Britain's private finance initiative, massively boosting the financial services industry, has further served to make Britain a more expensive place to do business. And a more unequal society.

Britain is described as "expat friendly." What that means is that Britain provides a highly abusive tax regime for "non-domicilied" residents, an abomination in the British tax system that has invited any number of dubious criminals to live in London, pumping up local house prices. The report fails to raise the urgent questions about this rule, unlike Martin Wolf.

And where does tax figure in their analysis? You guessed it: on the negative side of the balance sheet - represented as a challenge. Which it is for those who make their living from avoiding it. Because at the end of the day, what London and its satellite tax havens on the Crown Dependencies and British Overseas Territories is really, really good at, is avoiding tax. This is where the so-called comparative advantage lies. Not in the competitiveness of lawyers or bankers fee rates, or the excellence of their ability to understand risk and investment management (the crisis has put paid to all that nonsense). Nor in safe-guarding people's savings and pensions - the latter being in a state of total crisis. No, the City's real specialism lies in tax avoidance. Britain used to provide butlers to the world's wealthiest. Now it provides tax avoidance schemes. Is this progress?

Britain has "accounting transparency"!!? As readers of TJN's, or Richard Murphy's, or Prem Sikka's published work will know, this is a gross misrepresentation. Both in the private and public spheres, accounting deficencies cause materially important information to be withheld from investors, voters, and all other stakeholders. Just try finding out about the costs of private finance initiative projects. Or tax avoidance schemes implemented by major British corporations.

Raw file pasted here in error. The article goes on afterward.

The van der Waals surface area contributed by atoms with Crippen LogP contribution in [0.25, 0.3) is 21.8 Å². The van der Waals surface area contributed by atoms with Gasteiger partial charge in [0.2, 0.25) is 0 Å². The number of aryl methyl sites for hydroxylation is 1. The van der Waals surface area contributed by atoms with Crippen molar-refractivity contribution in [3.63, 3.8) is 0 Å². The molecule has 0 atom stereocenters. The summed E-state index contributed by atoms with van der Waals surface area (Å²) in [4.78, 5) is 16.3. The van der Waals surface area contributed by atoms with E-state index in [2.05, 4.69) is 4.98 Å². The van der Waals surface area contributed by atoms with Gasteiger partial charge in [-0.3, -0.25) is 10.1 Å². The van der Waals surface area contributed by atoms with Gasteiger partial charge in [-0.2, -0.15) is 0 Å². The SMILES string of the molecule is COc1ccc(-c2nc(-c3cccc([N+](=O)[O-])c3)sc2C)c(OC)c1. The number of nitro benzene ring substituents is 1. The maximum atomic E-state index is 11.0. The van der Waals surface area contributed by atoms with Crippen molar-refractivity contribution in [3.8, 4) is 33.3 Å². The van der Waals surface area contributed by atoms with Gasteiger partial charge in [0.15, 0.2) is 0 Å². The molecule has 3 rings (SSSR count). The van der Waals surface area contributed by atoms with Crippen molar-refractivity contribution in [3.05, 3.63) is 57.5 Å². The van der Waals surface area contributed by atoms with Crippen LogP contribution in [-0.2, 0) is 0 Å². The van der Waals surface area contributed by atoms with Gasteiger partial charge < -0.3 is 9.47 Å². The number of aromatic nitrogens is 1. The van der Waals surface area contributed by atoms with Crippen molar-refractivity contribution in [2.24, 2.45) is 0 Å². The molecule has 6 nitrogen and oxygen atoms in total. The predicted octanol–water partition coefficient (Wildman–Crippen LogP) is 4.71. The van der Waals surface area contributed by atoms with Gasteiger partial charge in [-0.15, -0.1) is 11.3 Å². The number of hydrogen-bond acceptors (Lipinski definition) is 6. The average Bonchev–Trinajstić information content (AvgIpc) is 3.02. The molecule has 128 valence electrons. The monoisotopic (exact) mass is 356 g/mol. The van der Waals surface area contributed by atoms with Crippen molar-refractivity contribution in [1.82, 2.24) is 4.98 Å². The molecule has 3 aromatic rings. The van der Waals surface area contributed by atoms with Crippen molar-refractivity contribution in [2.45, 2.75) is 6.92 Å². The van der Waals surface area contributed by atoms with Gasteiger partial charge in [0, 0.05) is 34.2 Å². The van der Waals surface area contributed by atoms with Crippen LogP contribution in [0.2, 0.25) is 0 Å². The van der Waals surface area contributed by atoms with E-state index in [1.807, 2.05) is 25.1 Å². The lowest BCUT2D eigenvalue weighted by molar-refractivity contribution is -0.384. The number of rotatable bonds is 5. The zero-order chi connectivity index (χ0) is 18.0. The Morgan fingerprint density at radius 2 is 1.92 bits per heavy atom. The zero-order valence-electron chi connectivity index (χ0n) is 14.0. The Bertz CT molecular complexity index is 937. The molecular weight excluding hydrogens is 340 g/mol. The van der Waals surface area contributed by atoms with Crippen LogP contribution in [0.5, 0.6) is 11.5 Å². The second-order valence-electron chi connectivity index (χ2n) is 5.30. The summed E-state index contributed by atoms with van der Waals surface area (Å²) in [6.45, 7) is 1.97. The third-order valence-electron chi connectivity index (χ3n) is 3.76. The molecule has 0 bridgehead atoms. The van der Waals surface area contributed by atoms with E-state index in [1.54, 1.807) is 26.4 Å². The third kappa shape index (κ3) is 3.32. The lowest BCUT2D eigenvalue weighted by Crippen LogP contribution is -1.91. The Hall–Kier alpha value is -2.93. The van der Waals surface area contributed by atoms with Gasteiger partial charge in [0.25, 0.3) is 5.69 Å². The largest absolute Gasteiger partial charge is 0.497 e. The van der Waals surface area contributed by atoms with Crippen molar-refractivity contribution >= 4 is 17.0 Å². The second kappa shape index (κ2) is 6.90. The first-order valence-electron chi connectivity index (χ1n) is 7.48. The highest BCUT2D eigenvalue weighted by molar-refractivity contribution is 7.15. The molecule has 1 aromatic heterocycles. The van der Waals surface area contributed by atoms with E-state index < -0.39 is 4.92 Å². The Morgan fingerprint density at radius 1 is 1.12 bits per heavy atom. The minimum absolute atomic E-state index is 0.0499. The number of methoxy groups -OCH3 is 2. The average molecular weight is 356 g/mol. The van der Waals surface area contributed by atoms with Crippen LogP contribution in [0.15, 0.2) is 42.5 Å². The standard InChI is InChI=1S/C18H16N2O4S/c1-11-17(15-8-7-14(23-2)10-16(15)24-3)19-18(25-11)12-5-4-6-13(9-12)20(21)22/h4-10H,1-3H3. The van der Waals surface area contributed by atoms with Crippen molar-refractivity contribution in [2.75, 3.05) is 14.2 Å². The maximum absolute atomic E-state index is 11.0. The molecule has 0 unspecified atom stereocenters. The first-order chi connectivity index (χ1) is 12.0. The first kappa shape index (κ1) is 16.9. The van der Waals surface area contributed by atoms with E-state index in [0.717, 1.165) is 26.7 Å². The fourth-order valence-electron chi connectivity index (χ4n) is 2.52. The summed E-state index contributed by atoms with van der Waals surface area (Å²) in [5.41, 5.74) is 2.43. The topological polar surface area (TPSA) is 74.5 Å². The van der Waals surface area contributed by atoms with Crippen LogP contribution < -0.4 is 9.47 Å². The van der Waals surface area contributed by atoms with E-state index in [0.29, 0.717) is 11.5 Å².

Unbelievably, the report claims that the financial services industry in Britain is not too big - and what comparison do they use to support their case? Singapore and Hong Kong! Two of the biggest, dirtiest tax havens in the world, which are even more captive to financial capitalism. Perhaps if they had taken a balanced approach they would have made more useful comparisons with countries like Germany, Australia or Sweden, which have succeeded in keeping a more diversified industrial base.

The report makes a lot of the growth of international trade flows since 2000, in the context of globalisation - yet they don't appear to recognise that a large part of this growth comes in the form of trade in goods and services within multinational corporations – it shows up as cross-border trade – but an awful lot of that is being driven by tax avoidance and tax arbitrage issues. Do the report's authors even know this.?

The ascendancy of self-interest over public interest in the political sphere is live and kicking. And the City remains firmly in control of Whitehall. This report is a scandal in the commissioning, in its failed ideological position, and in its brazen promotion of special interests. Shame on everyone involved, including and especially the Chancellor of the Exchequer.